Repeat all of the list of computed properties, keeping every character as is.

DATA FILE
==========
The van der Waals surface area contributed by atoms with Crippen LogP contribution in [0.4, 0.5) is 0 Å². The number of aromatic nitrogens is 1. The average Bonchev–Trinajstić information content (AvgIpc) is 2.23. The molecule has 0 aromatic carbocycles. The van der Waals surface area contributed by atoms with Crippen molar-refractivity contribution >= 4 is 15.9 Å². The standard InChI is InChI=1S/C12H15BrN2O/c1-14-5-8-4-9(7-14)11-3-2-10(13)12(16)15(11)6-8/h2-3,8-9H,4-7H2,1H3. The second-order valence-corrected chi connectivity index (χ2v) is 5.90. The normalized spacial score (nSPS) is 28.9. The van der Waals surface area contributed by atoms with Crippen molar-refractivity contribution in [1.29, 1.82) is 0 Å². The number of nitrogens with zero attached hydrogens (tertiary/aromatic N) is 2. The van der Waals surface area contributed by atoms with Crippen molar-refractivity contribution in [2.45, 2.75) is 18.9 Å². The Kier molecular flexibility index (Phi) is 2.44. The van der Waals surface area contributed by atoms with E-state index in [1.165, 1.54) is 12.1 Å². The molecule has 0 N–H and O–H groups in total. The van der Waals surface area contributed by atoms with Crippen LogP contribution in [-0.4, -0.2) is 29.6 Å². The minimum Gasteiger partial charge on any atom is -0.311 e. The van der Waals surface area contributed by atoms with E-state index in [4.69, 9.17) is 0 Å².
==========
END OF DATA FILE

The van der Waals surface area contributed by atoms with Crippen LogP contribution in [0.4, 0.5) is 0 Å². The number of aromatic nitrogens is 1. The average Bonchev–Trinajstić information content (AvgIpc) is 2.23. The molecule has 0 aromatic carbocycles. The van der Waals surface area contributed by atoms with Crippen molar-refractivity contribution >= 4 is 15.9 Å². The standard InChI is InChI=1S/C12H15BrN2O/c1-14-5-8-4-9(7-14)11-3-2-10(13)12(16)15(11)6-8/h2-3,8-9H,4-7H2,1H3. The second-order valence-corrected chi connectivity index (χ2v) is 5.90. The normalized spacial score (nSPS) is 28.9. The van der Waals surface area contributed by atoms with Crippen molar-refractivity contribution in [1.29, 1.82) is 0 Å². The number of nitrogens with zero attached hydrogens (tertiary/aromatic N) is 2. The van der Waals surface area contributed by atoms with Crippen molar-refractivity contribution in [2.45, 2.75) is 18.9 Å². The Kier molecular flexibility index (Phi) is 2.44. The van der Waals surface area contributed by atoms with E-state index in [1.165, 1.54) is 12.1 Å². The molecule has 0 N–H and O–H groups in total. The van der Waals surface area contributed by atoms with Crippen LogP contribution in [-0.4, -0.2) is 29.6 Å². The minimum Gasteiger partial charge on any atom is -0.311 e. The van der Waals surface area contributed by atoms with E-state index in [4.69, 9.17) is 0 Å².